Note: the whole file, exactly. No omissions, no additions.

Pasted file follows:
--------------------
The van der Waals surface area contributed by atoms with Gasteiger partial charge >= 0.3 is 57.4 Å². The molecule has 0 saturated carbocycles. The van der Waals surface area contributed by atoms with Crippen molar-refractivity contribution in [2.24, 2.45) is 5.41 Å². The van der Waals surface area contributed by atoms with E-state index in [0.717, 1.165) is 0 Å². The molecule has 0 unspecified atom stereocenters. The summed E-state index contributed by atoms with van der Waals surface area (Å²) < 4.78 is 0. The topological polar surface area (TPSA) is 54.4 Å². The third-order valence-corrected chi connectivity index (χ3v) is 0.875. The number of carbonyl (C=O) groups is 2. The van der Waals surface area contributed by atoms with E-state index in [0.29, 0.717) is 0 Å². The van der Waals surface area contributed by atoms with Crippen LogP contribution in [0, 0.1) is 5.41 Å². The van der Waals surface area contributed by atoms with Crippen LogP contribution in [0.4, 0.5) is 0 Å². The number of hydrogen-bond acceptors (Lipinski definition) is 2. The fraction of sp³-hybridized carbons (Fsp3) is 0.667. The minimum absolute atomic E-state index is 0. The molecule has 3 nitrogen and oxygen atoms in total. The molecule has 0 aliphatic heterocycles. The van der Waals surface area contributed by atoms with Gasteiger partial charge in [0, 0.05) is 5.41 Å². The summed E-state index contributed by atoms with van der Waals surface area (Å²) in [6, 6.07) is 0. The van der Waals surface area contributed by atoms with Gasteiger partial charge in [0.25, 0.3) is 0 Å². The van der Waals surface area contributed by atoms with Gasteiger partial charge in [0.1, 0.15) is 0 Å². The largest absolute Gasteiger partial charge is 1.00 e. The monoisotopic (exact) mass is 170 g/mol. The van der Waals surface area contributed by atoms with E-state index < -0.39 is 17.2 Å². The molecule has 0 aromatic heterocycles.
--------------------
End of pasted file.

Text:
The van der Waals surface area contributed by atoms with Gasteiger partial charge >= 0.3 is 57.4 Å². The molecule has 0 saturated carbocycles. The van der Waals surface area contributed by atoms with Crippen molar-refractivity contribution in [2.24, 2.45) is 5.41 Å². The van der Waals surface area contributed by atoms with E-state index in [0.717, 1.165) is 0 Å². The molecule has 0 unspecified atom stereocenters. The summed E-state index contributed by atoms with van der Waals surface area (Å²) < 4.78 is 0. The topological polar surface area (TPSA) is 54.4 Å². The third-order valence-corrected chi connectivity index (χ3v) is 0.875. The number of carbonyl (C=O) groups is 2. The van der Waals surface area contributed by atoms with E-state index in [0.29, 0.717) is 0 Å². The van der Waals surface area contributed by atoms with Crippen LogP contribution in [0, 0.1) is 5.41 Å². The van der Waals surface area contributed by atoms with Crippen LogP contribution in [0.4, 0.5) is 0 Å². The number of hydrogen-bond acceptors (Lipinski definition) is 2. The fraction of sp³-hybridized carbons (Fsp3) is 0.667. The minimum absolute atomic E-state index is 0. The molecule has 3 nitrogen and oxygen atoms in total. The molecule has 0 aliphatic heterocycles. The van der Waals surface area contributed by atoms with Gasteiger partial charge in [0, 0.05) is 5.41 Å². The summed E-state index contributed by atoms with van der Waals surface area (Å²) in [6, 6.07) is 0. The van der Waals surface area contributed by atoms with Gasteiger partial charge in [0.25, 0.3) is 0 Å². The van der Waals surface area contributed by atoms with Gasteiger partial charge in [0.1, 0.15) is 0 Å². The largest absolute Gasteiger partial charge is 1.00 e. The monoisotopic (exact) mass is 170 g/mol. The van der Waals surface area contributed by atoms with E-state index < -0.39 is 17.2 Å². The molecule has 0 aromatic heterocycles.